Early in the novel, Craig uses a loaded image to describe a family meal: "That's right. I'm going to eat. I slice off the top of the squash, in streets and avenues a big chunk, and put it on my fork and get it in my mouth" (44). Here, Craig uses an imaginative method to attempt to overcome his eating problems. However, later, the same images and comparisons—streets, avenues, and city geography generally—become central to Craig's growth as an artist, the creator of the brain maps.
Medical Apparatus (Similes and Metaphors)
Shortly after entering Argenon hospital, Craig observes the new devices that surround him and that, in some cases, are used to monitor his health. At one point, "a metal arm like a record needle is reading out my pulses"; soon after, Craig's tabs "hang off the cart like a tangle of roots as it rolls away" (174). Craig could be using these images to try to make sense of new and unusual surroundings. However, the randomness of the metaphors and similes applied to the medical implements may also be Vizzini's way of indicating that Craig is now in new, strange, and fundamentally disorienting circumstances.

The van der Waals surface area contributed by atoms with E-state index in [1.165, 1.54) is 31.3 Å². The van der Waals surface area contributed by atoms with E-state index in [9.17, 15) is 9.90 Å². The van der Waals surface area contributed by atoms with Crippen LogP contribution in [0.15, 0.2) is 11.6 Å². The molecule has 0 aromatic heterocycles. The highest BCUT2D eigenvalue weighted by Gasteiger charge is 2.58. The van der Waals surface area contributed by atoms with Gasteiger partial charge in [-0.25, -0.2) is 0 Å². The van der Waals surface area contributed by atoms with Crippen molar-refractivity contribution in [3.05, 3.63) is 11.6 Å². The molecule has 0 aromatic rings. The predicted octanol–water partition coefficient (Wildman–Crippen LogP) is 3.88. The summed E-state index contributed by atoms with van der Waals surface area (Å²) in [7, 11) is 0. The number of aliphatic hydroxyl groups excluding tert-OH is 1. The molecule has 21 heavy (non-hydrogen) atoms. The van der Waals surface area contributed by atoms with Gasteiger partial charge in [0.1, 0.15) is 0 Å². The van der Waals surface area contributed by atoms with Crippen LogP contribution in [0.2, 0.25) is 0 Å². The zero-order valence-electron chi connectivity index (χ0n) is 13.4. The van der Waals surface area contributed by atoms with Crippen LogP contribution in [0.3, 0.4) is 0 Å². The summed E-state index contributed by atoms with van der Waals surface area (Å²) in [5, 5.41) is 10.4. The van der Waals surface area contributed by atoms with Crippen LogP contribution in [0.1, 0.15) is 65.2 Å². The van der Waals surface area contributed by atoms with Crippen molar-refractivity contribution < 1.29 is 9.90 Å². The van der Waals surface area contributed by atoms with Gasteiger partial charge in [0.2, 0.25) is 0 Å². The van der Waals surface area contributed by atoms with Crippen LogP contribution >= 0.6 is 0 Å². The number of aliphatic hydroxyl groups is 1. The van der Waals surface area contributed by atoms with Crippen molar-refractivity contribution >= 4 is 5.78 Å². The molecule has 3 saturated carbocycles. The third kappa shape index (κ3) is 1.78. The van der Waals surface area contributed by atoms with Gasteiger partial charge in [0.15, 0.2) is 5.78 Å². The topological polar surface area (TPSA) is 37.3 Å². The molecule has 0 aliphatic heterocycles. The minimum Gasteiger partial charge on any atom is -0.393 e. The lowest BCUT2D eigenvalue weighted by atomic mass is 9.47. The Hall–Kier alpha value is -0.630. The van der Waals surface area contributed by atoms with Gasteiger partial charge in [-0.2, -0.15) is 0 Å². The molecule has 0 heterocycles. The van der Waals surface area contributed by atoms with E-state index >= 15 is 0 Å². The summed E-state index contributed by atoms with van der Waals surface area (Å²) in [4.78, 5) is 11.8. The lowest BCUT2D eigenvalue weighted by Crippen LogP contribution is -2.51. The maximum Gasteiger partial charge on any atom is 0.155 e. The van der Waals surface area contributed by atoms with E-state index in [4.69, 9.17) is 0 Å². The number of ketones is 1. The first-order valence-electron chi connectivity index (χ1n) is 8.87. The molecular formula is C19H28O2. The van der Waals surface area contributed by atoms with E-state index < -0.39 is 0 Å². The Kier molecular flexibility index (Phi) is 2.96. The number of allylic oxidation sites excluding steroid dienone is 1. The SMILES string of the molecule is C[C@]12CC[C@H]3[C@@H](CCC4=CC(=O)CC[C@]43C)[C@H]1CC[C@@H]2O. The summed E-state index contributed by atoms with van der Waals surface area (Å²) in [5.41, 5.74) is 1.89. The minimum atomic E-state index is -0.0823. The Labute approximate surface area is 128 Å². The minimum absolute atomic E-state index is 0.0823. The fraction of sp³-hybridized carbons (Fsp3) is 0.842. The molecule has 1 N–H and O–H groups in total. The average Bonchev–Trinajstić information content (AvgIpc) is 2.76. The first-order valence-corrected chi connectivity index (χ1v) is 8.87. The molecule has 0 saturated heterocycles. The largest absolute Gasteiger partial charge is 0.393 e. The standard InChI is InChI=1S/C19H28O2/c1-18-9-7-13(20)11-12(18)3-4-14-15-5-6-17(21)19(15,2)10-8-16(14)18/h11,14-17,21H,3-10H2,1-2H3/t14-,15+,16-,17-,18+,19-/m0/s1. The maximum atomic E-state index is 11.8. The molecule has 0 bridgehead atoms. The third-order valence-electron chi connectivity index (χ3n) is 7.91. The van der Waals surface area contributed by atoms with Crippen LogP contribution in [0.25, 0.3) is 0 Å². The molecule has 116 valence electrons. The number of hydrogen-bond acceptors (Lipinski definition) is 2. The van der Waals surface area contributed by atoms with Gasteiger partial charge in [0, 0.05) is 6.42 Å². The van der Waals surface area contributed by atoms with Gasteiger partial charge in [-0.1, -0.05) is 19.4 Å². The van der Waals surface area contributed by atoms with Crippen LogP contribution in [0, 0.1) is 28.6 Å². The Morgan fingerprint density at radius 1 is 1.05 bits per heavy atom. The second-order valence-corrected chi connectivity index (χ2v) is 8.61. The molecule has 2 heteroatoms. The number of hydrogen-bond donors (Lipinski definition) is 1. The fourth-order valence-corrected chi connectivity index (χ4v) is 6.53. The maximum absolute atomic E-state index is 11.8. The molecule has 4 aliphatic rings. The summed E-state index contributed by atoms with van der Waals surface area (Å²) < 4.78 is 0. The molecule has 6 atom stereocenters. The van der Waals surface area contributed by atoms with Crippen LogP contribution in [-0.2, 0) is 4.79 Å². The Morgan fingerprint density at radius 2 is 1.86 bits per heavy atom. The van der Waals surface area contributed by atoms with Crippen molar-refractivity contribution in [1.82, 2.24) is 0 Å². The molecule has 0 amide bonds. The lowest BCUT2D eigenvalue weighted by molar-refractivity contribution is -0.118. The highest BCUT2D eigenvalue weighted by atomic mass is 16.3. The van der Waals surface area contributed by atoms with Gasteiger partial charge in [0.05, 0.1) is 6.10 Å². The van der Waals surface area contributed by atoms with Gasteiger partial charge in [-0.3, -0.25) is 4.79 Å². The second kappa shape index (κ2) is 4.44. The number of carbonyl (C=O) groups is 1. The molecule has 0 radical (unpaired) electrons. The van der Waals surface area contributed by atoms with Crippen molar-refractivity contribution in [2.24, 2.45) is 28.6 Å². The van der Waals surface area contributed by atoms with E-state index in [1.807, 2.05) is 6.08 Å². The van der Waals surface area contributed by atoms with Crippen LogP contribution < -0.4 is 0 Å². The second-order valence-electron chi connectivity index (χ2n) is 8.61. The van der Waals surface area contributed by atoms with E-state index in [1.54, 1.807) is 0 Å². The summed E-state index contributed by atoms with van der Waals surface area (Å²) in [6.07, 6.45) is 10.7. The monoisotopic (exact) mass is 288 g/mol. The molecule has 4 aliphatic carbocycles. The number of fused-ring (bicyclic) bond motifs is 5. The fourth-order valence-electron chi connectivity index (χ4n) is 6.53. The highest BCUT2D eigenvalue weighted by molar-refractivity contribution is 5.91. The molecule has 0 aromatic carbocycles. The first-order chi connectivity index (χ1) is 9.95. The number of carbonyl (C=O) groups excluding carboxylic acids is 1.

The Outside World (Metaphor)
As his time in Six North wears on, Craig begins to feel a tension involving his new settings and the outside world: "Things are under control. But the dam will break. Even if I'm here just through Monday, the rumors will start flying, and the homework will pile up" (229). The image of a "dam" is a potent choice here. A dam is a sturdy structure, meant to maintain control, yet Craig is convinced that even his new routine--which can appear solid and reassuring at times--is fragile in ways that may be difficult to detect.
The Brain Maps (Similes and Metaphors)
Craig arrives at one of his central artistic devices, the brain maps, by thinking in terms of similes and metaphors: "A working brain is probably a lot like a map, where anybody can get from one place to another on the freeways. It's the nonworking brains that get blocked, that have dead ends, that are under construction like mine" (292). The map-to-brain comparison is not simply a turn of the imagination, either; rather, this analogy becomes a way for Craig to understand both his own thought processes and those of his fellow patients.
The Personalized Brain Maps (Metaphor)
Late in the novel, Craig finds unique ways to map out the brains of a few of his fellow patients. For instance, he draws the brains of the over-eager Armelio in the following manner: "Highways, that's what Armelio has in his head--six-lane highways running parallel, streaking through the city, with purpose and minimal on-ramps" (400). Craig uses other maps to represent the other, very different personalities of patients such as Johnny, Bobby, Humble, and Ebony. By doing so, he indicates that he has found an artistic method that, though based on a recurring metaphor or simile, is ripe with creative diversity and potential.
It’s Kind of a Funny Story Questions and Answers
The Question and Answer section for It’s Kind of a Funny Story is a great
resource to ask questions, find answers, and discuss the novel.